Why do Hollywood
studios transfer the ownership of their movies (on paper)
to German corporate shells?
To profit from a loophole in the German tax code.
It turns out that Hollywood’s most consistently
profitable illusions are not the movies it makes but
the movielike shams it puts together with German tax
shelter funds. Last year, for example,
these German funds "invested" some $3 billions--
on paper at least-- in Hollywood movies. What make this
Hollywood-arranged mirage so valuable to German investors
is that it enables German them to avoid, or at least
defer paying their taxes. What makes it profitable
to the studios it that the German funds allow them to
skim off the top between 8 and 12 percent-- a sum that
amounts to several hundred million dollars each year.
Since the movie studios do not give up any actual
rights or control over their movies, it is "money
for nothing," as one Paramount executive explained,
adding that his studio made between $70 and $90 million
from these tax shelters in 2003 (more than it made on
all its movie releases combined).
The tax shelters work like this: a provision
of German tax law allows investors in a German movie
to take an immediate tax deduction on their
film investments, even if the film they’re investing
in has not gone into production, Germans in high tax
brackets can borrow a large sum for their “investment”
and defer their entire tax bill for many years.
The beauty of the German tax code, as far
as Hollywood is concerned, is that unlike tax laws in
other countries, it does not require films to be shot
locally or to employ local actors or personnel. It simply
requires that the film be produced by a German company
that owns its copyright and shares in its future profits.
These requirements have proved child’s play for
the savvy legal minds of Hollywood. First, a German
tax-shelter fund invests in a German corporate shell.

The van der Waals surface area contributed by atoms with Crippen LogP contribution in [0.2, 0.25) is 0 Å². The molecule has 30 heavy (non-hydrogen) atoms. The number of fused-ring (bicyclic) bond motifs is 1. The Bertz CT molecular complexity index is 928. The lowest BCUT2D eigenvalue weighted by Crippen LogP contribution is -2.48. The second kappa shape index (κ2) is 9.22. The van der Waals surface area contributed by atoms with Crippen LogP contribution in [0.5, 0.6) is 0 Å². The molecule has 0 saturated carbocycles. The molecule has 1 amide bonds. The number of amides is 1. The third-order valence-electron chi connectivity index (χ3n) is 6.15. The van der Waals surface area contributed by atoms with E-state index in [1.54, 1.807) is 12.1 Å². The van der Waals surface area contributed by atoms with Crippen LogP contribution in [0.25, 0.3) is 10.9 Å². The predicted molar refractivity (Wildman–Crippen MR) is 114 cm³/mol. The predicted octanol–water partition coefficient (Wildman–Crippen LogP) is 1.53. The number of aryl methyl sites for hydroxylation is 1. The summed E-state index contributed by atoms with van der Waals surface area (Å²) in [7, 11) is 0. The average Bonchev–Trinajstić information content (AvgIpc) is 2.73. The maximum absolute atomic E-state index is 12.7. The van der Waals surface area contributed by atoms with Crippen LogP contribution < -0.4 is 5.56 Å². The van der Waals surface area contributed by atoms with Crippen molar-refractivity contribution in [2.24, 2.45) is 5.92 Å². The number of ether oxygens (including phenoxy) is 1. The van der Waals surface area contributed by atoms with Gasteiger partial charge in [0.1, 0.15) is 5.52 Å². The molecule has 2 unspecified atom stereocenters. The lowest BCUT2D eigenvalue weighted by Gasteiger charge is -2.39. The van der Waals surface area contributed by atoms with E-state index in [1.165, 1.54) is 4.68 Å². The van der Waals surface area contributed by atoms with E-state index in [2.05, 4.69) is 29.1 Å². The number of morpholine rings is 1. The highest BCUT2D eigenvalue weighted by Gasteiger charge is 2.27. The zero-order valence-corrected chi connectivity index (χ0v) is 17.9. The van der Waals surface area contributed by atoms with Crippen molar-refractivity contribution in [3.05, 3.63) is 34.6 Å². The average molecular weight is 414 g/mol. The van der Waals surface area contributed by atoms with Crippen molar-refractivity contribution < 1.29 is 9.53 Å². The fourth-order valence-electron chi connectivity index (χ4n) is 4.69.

The shell, in turn, buys the copyright for a movie and
the right to produce it. Simultaneously, the shell leases
the copyright back to the studio and enters into a Production
Service Agreement and a Distribution Service Agreement
to authorize the studio to produce and distribute the
movie. Next, completing the fiction, the studio pays
the corporate shell a “minimum advance”
in lieu of any actual participation in the movie’s
earnings or ancillary rights. In the eyes of German
tax authorities, this satisfies the requirement that
the German corporation enjoy a share of profits. Finally,
at some point, the studio exercises its option to buy
back the copyright--and, presto, the German connection
with the film, which only ever existed on paper, is
nullified. And, of course, since the German corporation
paid more for the initial copyright than it ever makes
back for it in lease and other payments, the studio
is guaranteed a profit.
In the case of The
Lord of the Rings: The Return of the King, a Munich-based
tax-shelter fund, Hannover Leasing, had a corporate
shell, Lord Zweite ProductionsDeutschland, pay $150
million to New Line Cinema for the movie’s copyright,
which it simultaneously leased back to a New Line affiliate.
It also entered into agreements for New Line to produce
and distribute the movie. At the end of filming, New
Line Cinemas paid the German company the agreed-upon
minimum advance (which approximately equaled the interest
on the initial investment) to honor the pretense that
the Germans had participated in the profits. For engaging
in these strictly paper transactions, New Line “earned”
$16 million, a tidy “money-for-nothing”
The studios have good
reason not to talk about the skim they take from German
tax shelters. If anyone were to look behind the curtain
and see that the wizard is really just a bunch of American
studios taking money from German tax shelters, the German
treasury, which is the only real loser in this game,
might well change the rules and take back the very real
German money that makes the American illusion possible.
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